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340.: bentham to ricardo1 - David Ricardo, The Works and Correspondence of David Ricardo, Vol. 8 Letters 1819-June 1821 
The Works and Correspondence of David Ricardo, ed. Piero Sraffa with the Collaboration of M.H. Dobb (Indianapolis: Liberty Fund, 2005). Vol. 8 Letters 1819-1821.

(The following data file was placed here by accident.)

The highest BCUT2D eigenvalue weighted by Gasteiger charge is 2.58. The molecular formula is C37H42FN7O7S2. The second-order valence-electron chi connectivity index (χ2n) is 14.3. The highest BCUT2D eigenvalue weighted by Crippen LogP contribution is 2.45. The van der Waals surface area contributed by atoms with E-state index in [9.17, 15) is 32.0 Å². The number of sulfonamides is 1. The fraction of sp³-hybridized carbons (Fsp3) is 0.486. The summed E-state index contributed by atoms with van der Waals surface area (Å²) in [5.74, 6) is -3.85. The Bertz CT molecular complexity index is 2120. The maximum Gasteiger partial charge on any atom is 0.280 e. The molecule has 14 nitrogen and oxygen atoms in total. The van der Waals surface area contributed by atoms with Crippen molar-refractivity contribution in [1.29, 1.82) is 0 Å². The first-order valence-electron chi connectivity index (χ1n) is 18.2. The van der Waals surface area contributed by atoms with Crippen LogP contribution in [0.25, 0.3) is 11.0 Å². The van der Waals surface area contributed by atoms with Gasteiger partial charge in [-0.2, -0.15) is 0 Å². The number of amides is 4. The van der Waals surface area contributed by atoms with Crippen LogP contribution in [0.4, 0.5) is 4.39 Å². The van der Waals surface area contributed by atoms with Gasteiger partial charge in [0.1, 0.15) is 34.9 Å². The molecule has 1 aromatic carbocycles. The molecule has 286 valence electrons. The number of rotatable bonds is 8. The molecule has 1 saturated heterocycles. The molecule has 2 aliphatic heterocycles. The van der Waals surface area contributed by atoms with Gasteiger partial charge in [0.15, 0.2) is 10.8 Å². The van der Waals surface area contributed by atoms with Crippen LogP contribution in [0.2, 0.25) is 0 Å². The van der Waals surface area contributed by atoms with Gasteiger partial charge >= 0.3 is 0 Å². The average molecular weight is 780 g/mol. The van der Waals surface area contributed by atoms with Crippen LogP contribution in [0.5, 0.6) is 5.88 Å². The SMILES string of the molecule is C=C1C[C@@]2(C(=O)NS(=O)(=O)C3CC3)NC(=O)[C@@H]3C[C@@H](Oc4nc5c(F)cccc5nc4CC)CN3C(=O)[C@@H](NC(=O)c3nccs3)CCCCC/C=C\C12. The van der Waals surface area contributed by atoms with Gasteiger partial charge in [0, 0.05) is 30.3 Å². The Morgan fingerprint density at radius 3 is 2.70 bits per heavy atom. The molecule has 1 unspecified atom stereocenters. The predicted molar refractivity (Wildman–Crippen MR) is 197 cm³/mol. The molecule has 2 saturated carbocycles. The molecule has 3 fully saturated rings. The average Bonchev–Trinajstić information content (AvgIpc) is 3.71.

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First published by Cambridge University Press in 1951. Copyright 1951, 1952, 1955, 1973 by the Royal Economic Society. This edition of The Works and Correspondence of David Ricardo is published by Liberty Fund, Inc., under license from the Royal Economic Society.
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bentham to ricardo1
Queen Square Place West Octr. 28—1819—